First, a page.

Jimmy Carter: The American Franchise

Jimmy Carter: The American Franchise

Although Jimmy Carter helped to restore faith in government after the Nixon Watergate debacle and the Ford pardon, during his presidency the authority of government declined. More Americans than ever before believed that government was being run for large interests not the common good, that America was on the wrong track, and that leaders in Washington were not interested in their problems. Carter himself was the major part of the problem.

Public Cynicism and Small Gains

Pollster Pat Caddell's own surveys for Carter showed that public cynicism about the government was at an all-time high. Half of the American people were pessimistic about the future, compared with only 30 percent in 1975. Those optimistic had declined from 47 to 21 percent. Many Americans thought it made no difference who got elected to office. Most felt that the government was not paying attention to them. Yet Carter's political position was precarious. Cadell told Carter that in polling samples, "More people believe you to be ineffective than effective, wishy washy than decisive, not in control than in control." Cadell further reported, "Concern for people has declined, as has the belief that you take on tough issues, even if they are unpopular. The half leg of competence is gone entirely." The news got worse: "By two to one margins, the electorate believes you unable to take charge of the government and unable to reorganize the government."The voter turnout in 1976 was distressingly low, just 54 percent of registered voters. Many people, still disgusted with government's missteps in the era, stayed home. In 1978 midterm elections turnout was also down from its historical patterns.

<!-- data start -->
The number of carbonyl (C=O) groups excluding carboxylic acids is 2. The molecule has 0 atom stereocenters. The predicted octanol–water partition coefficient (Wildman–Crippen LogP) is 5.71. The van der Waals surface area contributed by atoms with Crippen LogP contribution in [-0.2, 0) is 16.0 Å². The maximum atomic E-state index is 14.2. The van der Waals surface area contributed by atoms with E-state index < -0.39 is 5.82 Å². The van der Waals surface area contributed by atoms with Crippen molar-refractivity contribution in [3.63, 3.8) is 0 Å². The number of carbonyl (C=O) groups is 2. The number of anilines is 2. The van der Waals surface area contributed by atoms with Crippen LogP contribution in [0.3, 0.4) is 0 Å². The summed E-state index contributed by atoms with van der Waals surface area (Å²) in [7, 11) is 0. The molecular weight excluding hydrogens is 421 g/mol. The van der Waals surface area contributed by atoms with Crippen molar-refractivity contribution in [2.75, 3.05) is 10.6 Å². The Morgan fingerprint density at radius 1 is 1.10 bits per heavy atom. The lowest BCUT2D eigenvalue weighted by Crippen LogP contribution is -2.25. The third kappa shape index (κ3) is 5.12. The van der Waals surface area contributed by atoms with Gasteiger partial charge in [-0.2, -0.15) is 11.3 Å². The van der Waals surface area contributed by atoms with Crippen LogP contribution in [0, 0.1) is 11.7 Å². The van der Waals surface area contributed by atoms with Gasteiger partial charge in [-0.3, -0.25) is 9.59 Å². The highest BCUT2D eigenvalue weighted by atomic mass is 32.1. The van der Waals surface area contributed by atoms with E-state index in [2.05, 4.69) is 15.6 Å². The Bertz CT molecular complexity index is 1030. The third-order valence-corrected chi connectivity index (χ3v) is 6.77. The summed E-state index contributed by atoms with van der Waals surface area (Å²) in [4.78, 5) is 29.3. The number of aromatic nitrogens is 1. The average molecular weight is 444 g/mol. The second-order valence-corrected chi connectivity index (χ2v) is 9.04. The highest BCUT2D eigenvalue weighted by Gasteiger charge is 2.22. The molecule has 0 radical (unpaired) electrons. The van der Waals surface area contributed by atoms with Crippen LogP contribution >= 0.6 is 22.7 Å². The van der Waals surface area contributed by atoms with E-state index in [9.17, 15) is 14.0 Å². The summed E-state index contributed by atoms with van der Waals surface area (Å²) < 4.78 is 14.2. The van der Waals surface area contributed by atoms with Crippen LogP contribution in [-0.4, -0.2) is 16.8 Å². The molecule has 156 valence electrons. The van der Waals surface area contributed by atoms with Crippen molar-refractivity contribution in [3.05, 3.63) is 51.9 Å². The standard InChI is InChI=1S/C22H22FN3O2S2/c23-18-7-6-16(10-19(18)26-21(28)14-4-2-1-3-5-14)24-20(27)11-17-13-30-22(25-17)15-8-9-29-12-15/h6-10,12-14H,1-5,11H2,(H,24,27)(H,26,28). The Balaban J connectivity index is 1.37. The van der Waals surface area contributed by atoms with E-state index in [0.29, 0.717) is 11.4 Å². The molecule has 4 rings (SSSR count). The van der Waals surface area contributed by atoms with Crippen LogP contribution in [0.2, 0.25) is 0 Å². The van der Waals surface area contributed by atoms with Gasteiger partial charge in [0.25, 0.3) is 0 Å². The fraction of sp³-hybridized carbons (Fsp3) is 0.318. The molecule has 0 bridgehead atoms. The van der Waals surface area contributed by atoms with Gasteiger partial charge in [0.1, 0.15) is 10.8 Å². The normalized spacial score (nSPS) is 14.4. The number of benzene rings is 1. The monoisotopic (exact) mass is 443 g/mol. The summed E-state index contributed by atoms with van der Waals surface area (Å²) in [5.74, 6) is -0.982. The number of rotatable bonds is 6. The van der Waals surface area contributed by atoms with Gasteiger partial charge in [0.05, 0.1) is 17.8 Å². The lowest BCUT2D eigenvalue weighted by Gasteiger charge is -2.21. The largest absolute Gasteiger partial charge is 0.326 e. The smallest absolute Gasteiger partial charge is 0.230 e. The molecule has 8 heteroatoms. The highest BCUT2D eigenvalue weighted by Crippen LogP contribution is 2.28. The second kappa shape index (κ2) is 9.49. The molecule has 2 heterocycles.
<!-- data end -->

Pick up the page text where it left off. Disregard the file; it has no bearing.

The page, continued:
The only real sign of change was that in 1980, more women voted than men for the first time. By 1976, there were 4,300 African American elected officials in America—a fourfold increase from a decade before. In its time, the Carter administration featured an unprecedented inclusion of women and minorities, including four cabinet posts and the United Nations ambassador.

Negative Socio-economic Trends

The Carter years saw a continuation of a number of negative trends for quality of life in America. The marriage rate declined, the illegitimate birth rate and the abortion rate increased, the crime rate skyrocketed, and drug use increased markedly among the young. These negative social trends were associated with growing income inequality. The Carter years mark the beginning of the "deindustrialization" of America, which for the next fifteen years, would see downsizing of the skilled workforces in American factories, as jobs moved to lower-wage nations in Latin America and Asia. There was a sharp increase in income inequality: the top fifth of American families, headed by managerial and professional breadwinners, increased their incomes. The bottom fifth saw incomes decline. Especially hard hit would be young people, who in the late 1970s found it increasingly difficult to get good entry level jobs, or indeed any jobs at all.

With inflation moving into double-digit range, interest rates on consumer goods and mortgages moving in the same range, and productivity and growth of the gross national product declining, America was entering into an era of "stagflation." This was the worst of all possible worlds (barring depression), in which low growth was combined with high inflation. The poor and elderly were hardest hit of all. It seemed by the end of the Carter presidency that for the first time since the Great Depression, the American Dream was foreclosed for the rural and urban poor (now referred to as the "underclass"). Young working and middle class families would never be able to live as well as their parents.